Podcast Episodes

Podcast Episode 28: Personal Statement Webinar Q&A

A couple of weeks ago, Med School Coach hosted a webinar about personal statements and got a ton of questions. The team tried to answer them all but were unable to, so Renee is taking some time today to answer even more questions.

Some of the questions are specific to some peoples’ individual situations, but most of them are applicable to everyone who is preparing a personal statement. Renee talks about what activities to include, how to tastefully mention awards, the process of getting feedback, and much more.

 

[1:20] What shouldn’t be included in a personal statement? How personal should it be?

The personal statement should be personal. However, it is very important to keep it professional. Make sure that you talk about your strengths in your professional aspect of life. That can include hobbies and personal things but keep it professional by not including details that could be worrisome to admissions committees.

For example, it would be wrong to just mention that you have depression or are struggling from mental issues. If you mention that you had depression but then you sought counselling and ultimately grew stronger, then that’s a sign of resiliency and perseverance and can be included. How you present it is crucial.

If you are on the fence and wondering if you should include something or not, get somebody’s opinion. Get somebody who has read personal statements, been on admissions committees, and knows what makes good content.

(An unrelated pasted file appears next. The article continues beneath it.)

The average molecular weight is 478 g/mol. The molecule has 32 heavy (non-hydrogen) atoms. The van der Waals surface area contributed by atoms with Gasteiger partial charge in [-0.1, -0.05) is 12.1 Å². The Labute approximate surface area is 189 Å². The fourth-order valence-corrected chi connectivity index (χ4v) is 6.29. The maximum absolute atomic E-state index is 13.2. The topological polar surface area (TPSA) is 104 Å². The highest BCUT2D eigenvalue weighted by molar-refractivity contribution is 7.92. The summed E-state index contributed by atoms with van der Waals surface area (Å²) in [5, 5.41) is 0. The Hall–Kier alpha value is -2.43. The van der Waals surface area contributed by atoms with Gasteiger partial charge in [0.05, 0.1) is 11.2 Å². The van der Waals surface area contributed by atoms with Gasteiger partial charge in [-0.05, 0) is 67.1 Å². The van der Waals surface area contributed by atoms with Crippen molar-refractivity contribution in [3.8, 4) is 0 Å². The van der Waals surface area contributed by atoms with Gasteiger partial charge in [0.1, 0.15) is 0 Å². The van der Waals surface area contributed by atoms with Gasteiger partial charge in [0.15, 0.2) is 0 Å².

[4:08] What activities should be included in the personal statement?

Other activities that are appropriate to put in the personal statement are things related to your medical school extra-curricular activities like research, clinical activities, volunteer work, or personal hobbies and anecdotes that demonstrate your strengths.

It’s okay to talk about your research if you can demonstrate your strengths regarding it. Don’t go into details about your actual experiment, but you can talk about what you did, how you were successful, and how you worked as a team.

 

[5:49] How do I prioritize writing about experiences if so many of them are significant?

That takes a bit of introspection and maybe some opinions from other sources. Think about your experiences: which ones really did impact you the most? Which ones do you think can demonstrate your strengths as an applicant most effectively? If you’re not sure, talk about your experiences with a friend or mentor and get their opinion.

 

[6:58] Is it better to just focus on one experience and relate it to your application rather than using more than one experience?

You could do this, but it would have to be done with a lot of finesse. If you focus on just one experience, it could be a bit boring and make the admissions committee think that you’re not very well-rounded. However, if you’re able to really expand on this experience, talk about different aspects of it, and demonstrate your strengths throughout the experience, then it could be done. Since it’s uncommon to talk about just one experience, you should definitely get someone to read it over and give you some advice.

 

[7:42] Should we not mention any awards?